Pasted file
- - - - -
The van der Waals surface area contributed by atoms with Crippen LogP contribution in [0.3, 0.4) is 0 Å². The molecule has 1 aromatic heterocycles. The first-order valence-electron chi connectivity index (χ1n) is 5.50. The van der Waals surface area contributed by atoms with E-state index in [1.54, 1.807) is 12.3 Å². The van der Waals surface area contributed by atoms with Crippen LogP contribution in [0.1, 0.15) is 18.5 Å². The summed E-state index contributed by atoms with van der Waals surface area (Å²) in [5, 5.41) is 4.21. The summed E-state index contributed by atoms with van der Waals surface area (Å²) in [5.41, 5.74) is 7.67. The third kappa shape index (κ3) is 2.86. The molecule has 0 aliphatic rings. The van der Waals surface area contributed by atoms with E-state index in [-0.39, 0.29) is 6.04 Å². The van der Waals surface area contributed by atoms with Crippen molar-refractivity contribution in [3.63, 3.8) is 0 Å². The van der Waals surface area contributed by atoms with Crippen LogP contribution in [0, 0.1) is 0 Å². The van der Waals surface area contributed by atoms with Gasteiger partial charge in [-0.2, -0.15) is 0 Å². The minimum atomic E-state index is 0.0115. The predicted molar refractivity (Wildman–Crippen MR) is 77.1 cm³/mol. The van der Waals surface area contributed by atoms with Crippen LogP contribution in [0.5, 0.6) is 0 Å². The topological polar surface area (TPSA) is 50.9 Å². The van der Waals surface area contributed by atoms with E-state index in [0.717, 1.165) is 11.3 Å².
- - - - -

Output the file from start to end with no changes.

The van der Waals surface area contributed by atoms with Crippen LogP contribution in [0.3, 0.4) is 0 Å². The molecule has 1 aromatic heterocycles. The first-order valence-electron chi connectivity index (χ1n) is 5.50. The van der Waals surface area contributed by atoms with E-state index in [1.54, 1.807) is 12.3 Å². The van der Waals surface area contributed by atoms with Crippen LogP contribution in [0.1, 0.15) is 18.5 Å². The summed E-state index contributed by atoms with van der Waals surface area (Å²) in [5, 5.41) is 4.21. The summed E-state index contributed by atoms with van der Waals surface area (Å²) in [5.41, 5.74) is 7.67. The third kappa shape index (κ3) is 2.86. The molecule has 0 aliphatic rings. The van der Waals surface area contributed by atoms with E-state index in [-0.39, 0.29) is 6.04 Å². The van der Waals surface area contributed by atoms with Crippen molar-refractivity contribution in [3.63, 3.8) is 0 Å². The van der Waals surface area contributed by atoms with Crippen LogP contribution in [0, 0.1) is 0 Å². The van der Waals surface area contributed by atoms with Gasteiger partial charge in [-0.2, -0.15) is 0 Å². The minimum atomic E-state index is 0.0115. The predicted molar refractivity (Wildman–Crippen MR) is 77.1 cm³/mol. The van der Waals surface area contributed by atoms with Crippen LogP contribution in [0.5, 0.6) is 0 Å². The topological polar surface area (TPSA) is 50.9 Å². The van der Waals surface area contributed by atoms with E-state index in [0.717, 1.165) is 11.3 Å².